While we may not be able to satiate all of the senses with our strategies, understanding the power of each sense can help marketers creatively craft efforts that brand, build and boost business in sustainable ways. Let’s dive in.

Sight – We perceive 80% of all impressions with our eyes, so it pays to be visually appealing. It’s essential to evaluate branding, website(s), imagery, content, and how is it all connected.

Another point of view about sight’s role in sensory marketing is seeing where your customers spend their time and meeting them where they are. This simple shift in strategy keeps budgets efficient and allows for more meaningful connections.

Speaking of being visually appealing, it pays to be aware of your online presence. Put yourself in the shoes of someone in the market for your service. Walk in their shoes and take the visual path of how you might be searched and found and how the various experiences are. What comes up in search results? Web pages? Images? Videos? How would your target audience feel if they read your online reviews — and how you respond to them?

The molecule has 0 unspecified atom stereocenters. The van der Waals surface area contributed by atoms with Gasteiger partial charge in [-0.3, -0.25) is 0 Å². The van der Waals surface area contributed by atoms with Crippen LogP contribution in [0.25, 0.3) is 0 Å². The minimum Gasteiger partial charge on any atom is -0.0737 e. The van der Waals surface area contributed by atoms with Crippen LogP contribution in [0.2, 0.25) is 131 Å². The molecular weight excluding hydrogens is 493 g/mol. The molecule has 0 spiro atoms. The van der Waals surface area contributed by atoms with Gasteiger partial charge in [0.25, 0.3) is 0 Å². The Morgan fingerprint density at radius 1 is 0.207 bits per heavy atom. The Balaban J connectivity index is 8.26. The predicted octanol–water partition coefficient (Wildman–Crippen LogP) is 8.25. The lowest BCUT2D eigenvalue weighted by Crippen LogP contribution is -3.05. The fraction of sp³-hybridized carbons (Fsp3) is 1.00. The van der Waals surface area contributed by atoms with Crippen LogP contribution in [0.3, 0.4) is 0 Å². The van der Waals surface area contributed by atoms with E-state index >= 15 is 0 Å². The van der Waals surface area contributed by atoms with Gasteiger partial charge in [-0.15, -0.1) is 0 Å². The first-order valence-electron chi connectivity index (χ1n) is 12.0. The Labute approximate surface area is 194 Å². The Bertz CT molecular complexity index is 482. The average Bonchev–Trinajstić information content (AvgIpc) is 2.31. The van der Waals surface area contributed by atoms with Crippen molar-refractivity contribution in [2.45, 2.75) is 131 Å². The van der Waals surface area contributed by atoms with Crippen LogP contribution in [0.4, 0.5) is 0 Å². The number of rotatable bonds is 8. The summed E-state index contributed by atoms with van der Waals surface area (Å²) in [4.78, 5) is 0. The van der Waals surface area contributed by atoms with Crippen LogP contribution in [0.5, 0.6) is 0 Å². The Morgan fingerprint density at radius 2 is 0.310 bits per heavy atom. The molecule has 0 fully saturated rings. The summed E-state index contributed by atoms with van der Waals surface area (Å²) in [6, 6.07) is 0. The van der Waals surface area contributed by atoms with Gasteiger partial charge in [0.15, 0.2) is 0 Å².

Sound – There are many ways to build aural connections with your customers.

It starts by speaking with passion and purpose. Are your videos authentic, pithy, powerful and most importantly – to the point? Spare the marketing fluff, say the words that matter to your audience and say it with heart. Remember, potential clients want to hear you talk about what you can do for them, not only about yourself.

Attention spans are short, which is why video is such a powerful sensory marketing investment. Be sure to speak with passion and purpose. Your audience will know if you’re only going through the motions of reading your lines. It’s not just about voicing value, connecting with the hearts and minds of our clients by going deeper and voicing values marries the art and science of marketing with heart.